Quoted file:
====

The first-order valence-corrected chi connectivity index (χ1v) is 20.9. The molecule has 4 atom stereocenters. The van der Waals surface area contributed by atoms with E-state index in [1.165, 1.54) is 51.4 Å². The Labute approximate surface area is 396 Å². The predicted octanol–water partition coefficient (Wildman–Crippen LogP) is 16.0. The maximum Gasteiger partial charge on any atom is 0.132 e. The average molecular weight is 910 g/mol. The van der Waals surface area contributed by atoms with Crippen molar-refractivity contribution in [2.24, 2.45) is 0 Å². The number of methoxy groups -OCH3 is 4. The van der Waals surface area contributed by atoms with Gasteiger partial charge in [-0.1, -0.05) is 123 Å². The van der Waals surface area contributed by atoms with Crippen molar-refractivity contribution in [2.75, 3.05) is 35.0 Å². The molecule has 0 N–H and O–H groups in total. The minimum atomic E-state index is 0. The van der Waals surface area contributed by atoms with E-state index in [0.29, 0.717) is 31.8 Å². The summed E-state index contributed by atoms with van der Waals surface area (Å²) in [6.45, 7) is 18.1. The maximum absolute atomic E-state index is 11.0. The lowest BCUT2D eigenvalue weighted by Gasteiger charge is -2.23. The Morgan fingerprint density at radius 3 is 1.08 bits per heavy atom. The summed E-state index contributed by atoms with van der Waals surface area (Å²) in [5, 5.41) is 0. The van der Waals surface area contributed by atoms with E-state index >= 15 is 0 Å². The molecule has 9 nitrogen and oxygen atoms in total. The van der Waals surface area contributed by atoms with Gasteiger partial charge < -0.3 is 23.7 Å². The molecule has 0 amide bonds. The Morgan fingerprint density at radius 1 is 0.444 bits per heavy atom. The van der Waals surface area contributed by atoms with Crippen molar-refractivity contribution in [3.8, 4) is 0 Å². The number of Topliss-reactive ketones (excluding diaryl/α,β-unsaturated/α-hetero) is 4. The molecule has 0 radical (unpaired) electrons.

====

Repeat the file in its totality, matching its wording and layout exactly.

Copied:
The first-order valence-corrected chi connectivity index (χ1v) is 20.9. The molecule has 4 atom stereocenters. The van der Waals surface area contributed by atoms with E-state index in [1.165, 1.54) is 51.4 Å². The Labute approximate surface area is 396 Å². The predicted octanol–water partition coefficient (Wildman–Crippen LogP) is 16.0. The maximum Gasteiger partial charge on any atom is 0.132 e. The average molecular weight is 910 g/mol. The van der Waals surface area contributed by atoms with Crippen molar-refractivity contribution in [2.24, 2.45) is 0 Å². The number of methoxy groups -OCH3 is 4. The van der Waals surface area contributed by atoms with Gasteiger partial charge in [-0.1, -0.05) is 123 Å². The van der Waals surface area contributed by atoms with Crippen molar-refractivity contribution in [2.75, 3.05) is 35.0 Å². The molecule has 0 N–H and O–H groups in total. The minimum atomic E-state index is 0. The van der Waals surface area contributed by atoms with E-state index in [0.29, 0.717) is 31.8 Å². The summed E-state index contributed by atoms with van der Waals surface area (Å²) in [6.45, 7) is 18.1. The maximum absolute atomic E-state index is 11.0. The lowest BCUT2D eigenvalue weighted by Gasteiger charge is -2.23. The Morgan fingerprint density at radius 3 is 1.08 bits per heavy atom. The summed E-state index contributed by atoms with van der Waals surface area (Å²) in [5, 5.41) is 0. The van der Waals surface area contributed by atoms with E-state index >= 15 is 0 Å². The molecule has 9 nitrogen and oxygen atoms in total. The van der Waals surface area contributed by atoms with Gasteiger partial charge < -0.3 is 23.7 Å². The molecule has 0 amide bonds. The Morgan fingerprint density at radius 1 is 0.444 bits per heavy atom. The van der Waals surface area contributed by atoms with Crippen molar-refractivity contribution in [3.8, 4) is 0 Å². The number of Topliss-reactive ketones (excluding diaryl/α,β-unsaturated/α-hetero) is 4. The molecule has 0 radical (unpaired) electrons.